North Carolina's controversial Bathroom Bill was repealed by the state's Senate on Thursday, ending a restriction that requires transgender people to use public bathrooms that correspond with their birth gender, rather than the gender they identify with.
The bill was expected to cost the state $3.7 billion in lost business over several years. Performers and businesses were boycotting the state in protest of the law.
The year old law, the only one that existed in the U.S., was met with serious backlash when first proposed.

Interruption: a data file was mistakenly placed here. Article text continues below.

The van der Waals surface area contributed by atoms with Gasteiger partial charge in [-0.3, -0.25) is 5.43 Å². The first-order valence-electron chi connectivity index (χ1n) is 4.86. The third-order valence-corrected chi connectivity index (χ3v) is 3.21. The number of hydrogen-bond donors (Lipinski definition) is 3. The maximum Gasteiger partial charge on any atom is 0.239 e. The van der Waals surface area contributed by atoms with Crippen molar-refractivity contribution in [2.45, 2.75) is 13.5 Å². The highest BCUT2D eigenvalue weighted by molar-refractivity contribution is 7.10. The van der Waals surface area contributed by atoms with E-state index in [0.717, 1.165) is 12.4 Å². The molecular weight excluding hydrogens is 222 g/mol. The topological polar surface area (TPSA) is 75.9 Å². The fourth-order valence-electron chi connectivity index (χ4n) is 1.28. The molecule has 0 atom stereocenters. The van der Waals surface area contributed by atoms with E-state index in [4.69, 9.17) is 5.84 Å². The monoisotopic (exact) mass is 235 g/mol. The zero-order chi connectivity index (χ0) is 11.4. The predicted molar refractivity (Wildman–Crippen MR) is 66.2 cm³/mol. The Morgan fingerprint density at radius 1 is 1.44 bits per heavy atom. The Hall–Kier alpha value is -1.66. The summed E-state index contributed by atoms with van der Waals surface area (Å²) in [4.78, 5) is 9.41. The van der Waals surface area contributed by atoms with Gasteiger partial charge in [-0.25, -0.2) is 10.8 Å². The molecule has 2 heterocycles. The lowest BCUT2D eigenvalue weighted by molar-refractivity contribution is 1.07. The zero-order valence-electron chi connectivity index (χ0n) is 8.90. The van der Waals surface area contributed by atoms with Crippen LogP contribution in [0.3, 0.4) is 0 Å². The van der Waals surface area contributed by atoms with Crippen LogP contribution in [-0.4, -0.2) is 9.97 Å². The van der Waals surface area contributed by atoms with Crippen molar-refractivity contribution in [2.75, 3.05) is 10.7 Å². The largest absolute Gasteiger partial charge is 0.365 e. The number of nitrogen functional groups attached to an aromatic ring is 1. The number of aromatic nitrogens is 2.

Late Wednesday night, Republican legislative leaders said they reached a compromise with Democratic Governor Roy Cooper, and after a brief floor debate Thursday the Senate approved a three part proposal repealing the House Bill 2 law, Reuters reports. New provisions in the reworked law still ban local municipalities, schools and others from regulating bathroom access.
The revision's next stop is the state House of Representatives and then to the governor's desk.